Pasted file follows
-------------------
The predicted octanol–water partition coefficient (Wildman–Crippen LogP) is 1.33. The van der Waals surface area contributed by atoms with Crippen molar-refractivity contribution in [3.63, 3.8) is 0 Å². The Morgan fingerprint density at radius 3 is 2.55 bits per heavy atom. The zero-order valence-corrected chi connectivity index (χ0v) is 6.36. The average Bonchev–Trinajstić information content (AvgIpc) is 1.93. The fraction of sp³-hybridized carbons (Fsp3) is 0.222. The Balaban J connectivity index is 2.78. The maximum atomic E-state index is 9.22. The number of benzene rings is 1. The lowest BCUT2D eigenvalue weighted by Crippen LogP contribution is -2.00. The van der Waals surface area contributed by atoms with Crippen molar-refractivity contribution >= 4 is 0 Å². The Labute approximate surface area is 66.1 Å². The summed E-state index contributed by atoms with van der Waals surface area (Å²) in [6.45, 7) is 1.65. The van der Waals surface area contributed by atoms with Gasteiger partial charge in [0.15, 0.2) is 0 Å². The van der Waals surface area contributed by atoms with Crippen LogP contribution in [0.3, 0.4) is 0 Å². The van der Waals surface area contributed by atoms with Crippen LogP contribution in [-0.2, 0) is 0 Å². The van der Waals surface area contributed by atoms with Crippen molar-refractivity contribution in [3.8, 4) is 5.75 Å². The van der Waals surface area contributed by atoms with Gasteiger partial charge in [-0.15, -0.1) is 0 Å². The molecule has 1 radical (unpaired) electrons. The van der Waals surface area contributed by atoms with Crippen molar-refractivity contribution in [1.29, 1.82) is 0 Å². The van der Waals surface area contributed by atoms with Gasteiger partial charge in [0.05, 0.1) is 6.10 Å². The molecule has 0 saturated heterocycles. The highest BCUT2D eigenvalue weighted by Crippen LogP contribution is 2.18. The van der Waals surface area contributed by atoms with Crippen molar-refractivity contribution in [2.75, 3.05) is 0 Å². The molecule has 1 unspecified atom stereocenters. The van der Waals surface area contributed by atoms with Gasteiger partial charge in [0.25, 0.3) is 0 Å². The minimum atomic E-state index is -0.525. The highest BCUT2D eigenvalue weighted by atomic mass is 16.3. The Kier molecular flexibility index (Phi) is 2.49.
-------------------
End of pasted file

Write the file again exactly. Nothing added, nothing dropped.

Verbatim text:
The predicted octanol–water partition coefficient (Wildman–Crippen LogP) is 1.33. The van der Waals surface area contributed by atoms with Crippen molar-refractivity contribution in [3.63, 3.8) is 0 Å². The Morgan fingerprint density at radius 3 is 2.55 bits per heavy atom. The zero-order valence-corrected chi connectivity index (χ0v) is 6.36. The average Bonchev–Trinajstić information content (AvgIpc) is 1.93. The fraction of sp³-hybridized carbons (Fsp3) is 0.222. The Balaban J connectivity index is 2.78. The maximum atomic E-state index is 9.22. The number of benzene rings is 1. The lowest BCUT2D eigenvalue weighted by Crippen LogP contribution is -2.00. The van der Waals surface area contributed by atoms with Crippen molar-refractivity contribution >= 4 is 0 Å². The Labute approximate surface area is 66.1 Å². The summed E-state index contributed by atoms with van der Waals surface area (Å²) in [6.45, 7) is 1.65. The van der Waals surface area contributed by atoms with Gasteiger partial charge in [0.15, 0.2) is 0 Å². The van der Waals surface area contributed by atoms with Crippen LogP contribution in [0.3, 0.4) is 0 Å². The van der Waals surface area contributed by atoms with Crippen LogP contribution in [-0.2, 0) is 0 Å². The van der Waals surface area contributed by atoms with Crippen molar-refractivity contribution in [3.8, 4) is 5.75 Å². The van der Waals surface area contributed by atoms with Gasteiger partial charge in [-0.15, -0.1) is 0 Å². The molecule has 1 radical (unpaired) electrons. The van der Waals surface area contributed by atoms with Crippen molar-refractivity contribution in [1.29, 1.82) is 0 Å². The van der Waals surface area contributed by atoms with Gasteiger partial charge in [0.05, 0.1) is 6.10 Å². The molecule has 0 saturated heterocycles. The highest BCUT2D eigenvalue weighted by Crippen LogP contribution is 2.18. The van der Waals surface area contributed by atoms with Crippen molar-refractivity contribution in [2.75, 3.05) is 0 Å². The molecule has 1 unspecified atom stereocenters. The van der Waals surface area contributed by atoms with Gasteiger partial charge in [0.25, 0.3) is 0 Å². The minimum atomic E-state index is -0.525. The highest BCUT2D eigenvalue weighted by atomic mass is 16.3. The Kier molecular flexibility index (Phi) is 2.49.